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Page last updated at 07:56 GMT, Monday, 8 September 2008 08:56 UK
Today: Monday 8 September 2008

PLEASE NOTE: We are unable to offer transcripts for our programme interviews. Today is broadcast live and the running order is subject to change.

Asian markets have risen strongly following the bail-out of US struggling mortgage giants Fannie Mae and Freddy Mac. The first day of the TUC conference will discuss a call for a massive campaign against the government's 2% pay limit for public sector workers. And Andy Murray has reached his first Grand Slam final, after beating the world number one, Rafael Nadal, at the US Open.

Business news with Adam Shaw.

Entrenched differences remain in the amount local health bodies spend on major diseases, a think-tank says. The King's Fund says variations in spending on mental health, cancer and heart disease across England was virtually unchanged from 2004 to 2007. Professor John Appleby discusses the King's Fund research into the way NHS Trusts spend their money

The takeover over of the mortgage companies, Fannie Mae and Freddie Mac, is the biggest financial rescue in the history of the US. The US Treasury is accepting liability for 3,000bn worth of debt, a figure that is twice as much as the entire British economy produces in a year. North America Business correspondent Greg Wood reports.

The first day of the TUC conference will discuss a call for a massive campaign against the government's 2% pay limit for public sector workers. Dave Prentis, president of the TUC, explains why it is calling for higher taxes on people earning over 100,000.

Today's papers.

The government's former Chief Scientific Adviser, Sir David King, believes that scientific research needs to be focused more closely on practical problems, like climate change. Sir David discusses why he will be making the case at the annual festival of the British Association of Science.

The US forces in Afghanistan are re-opening an investigation into a US air attack last month which reportedly killed many civilians. A United Nations official says video footage of the attack's aftermath shows the bodies of dead children. Correspondent Alastair Leithead reports on how US military says there is new information about the attack in the western province of Herat.

Sports news with Rob Bonnet.

A government minister has cast doubt on allowing a cap on the number of foreign workers allowed to settle in Britain. Former Labour minister Frank Field, and the former Tory minister Nicholas Soames, discuss whether future immigration should be capped at roughly the same levels as those leaving the country in order to stabilise the population and reduce pressure on public services.

CERN's Large Hadron Collider is switched on this Wednesday. Some have suggested the creation of black holes in the LHC will destroy us all. A report out on Friday by the LHC Safety Assessment Group says we should not worry as it poses no threat to mankind. Science Correspondent Tom Feilden reports how it has taken the best part of 30 years to work out how to do it.

Today's papers.

Thought for the day with Clifford Longley, Religious commentator.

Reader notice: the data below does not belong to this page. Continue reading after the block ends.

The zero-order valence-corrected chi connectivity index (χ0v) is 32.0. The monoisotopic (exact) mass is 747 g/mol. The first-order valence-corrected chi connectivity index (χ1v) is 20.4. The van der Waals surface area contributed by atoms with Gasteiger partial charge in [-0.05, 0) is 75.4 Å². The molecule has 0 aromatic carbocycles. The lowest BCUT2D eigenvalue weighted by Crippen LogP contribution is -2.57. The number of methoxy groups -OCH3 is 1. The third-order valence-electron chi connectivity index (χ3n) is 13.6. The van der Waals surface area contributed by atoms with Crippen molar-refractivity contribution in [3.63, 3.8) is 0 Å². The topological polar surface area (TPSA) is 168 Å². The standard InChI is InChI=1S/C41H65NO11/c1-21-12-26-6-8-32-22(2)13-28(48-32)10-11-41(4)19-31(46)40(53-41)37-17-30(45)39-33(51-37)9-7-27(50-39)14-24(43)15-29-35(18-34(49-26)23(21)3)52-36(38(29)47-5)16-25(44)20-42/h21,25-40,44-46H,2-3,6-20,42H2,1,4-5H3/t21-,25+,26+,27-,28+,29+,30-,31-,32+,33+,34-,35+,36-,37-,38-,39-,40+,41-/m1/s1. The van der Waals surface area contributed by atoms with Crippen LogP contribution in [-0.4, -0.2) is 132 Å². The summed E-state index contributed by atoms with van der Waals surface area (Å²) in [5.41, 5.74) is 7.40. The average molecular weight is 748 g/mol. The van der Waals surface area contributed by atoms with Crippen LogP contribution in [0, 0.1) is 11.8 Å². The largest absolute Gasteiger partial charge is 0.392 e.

US President George Bush says mortgage giants Freddie Mac and Fannie Mae have been taken over because they posed "an unacceptable risk" to the economy. The two companies account for nearly half of the outstanding mortgages in the US, and have lost billions of dollars during the US housing crash. Jim O'Neil of Goldman Sachs, and business editor Robert Peston, discuss the rescue fund package.

Julie Ward, 28, was last seen alive 20 years ago. She was brutally murdered while on a trip to the Masai Mara game reserve to photograph animals. Her father, who has battled with both Kenyan and British authorities in his search to find his daughter's killer, believes fresh DNA evidence and a renewed police inquiry could yield results. John Ward says he has gained access to an independent police report.

In an attempt to engage with voters outside the Westminster bubble, the prime minister and Cabinet will gather in Birmingham. The last time the Cabinet met outside London was in 1921. Labour MP Jon Trickett says he believes the government has lost touch with its grass roots - and Cabinet Office minister Ed Milliband denies the Birmingham meeting is a gimmick.

Sports news with Rob Bonnet.

The mortgage lender Nationwide has confirmed it is taking over Derbyshire and Cheshire Building Societies. There is talk that the City regulator, the FSA, has engineered the deal. Adam Shaw discusses the takeover with Adrian Coles, director of the Building Societies Association.

An EU delegation led by the French president, Nicolas Sarkozy, is travelling to Moscow to call on Russia to withdraw its troops from Georgia. The EU has accused Russia of failing to keep to the terms of the ceasefire there and it has suspended talks about a new diplomatic and trade agreement. Europe editor Mark Mardell reports on how European foreign ministers discussed the crisis over the weekend in Avignon.

The shortlist for a new literary prize is to be announced. It is called the Roald Dahl Funny Prize, and is a reward for books that make children laugh. Edward Stourton reports from village of Great Missenden where Roald Dahl made his home, and where he is remembered in a museum which has preserved recordings of what he had to say about the importance of making books funny.

Business news with Adam Shaw.

The fertility expert Lord Robert Winston says he is being forced to leave the country in a bid to find a solution to the shortage of donor organs. He wants to breed genetically modified pigs as a source of organs for transplant. Lord Robert Winston and Baroness Ruth Deech discuss the ethical issues about using pigs.


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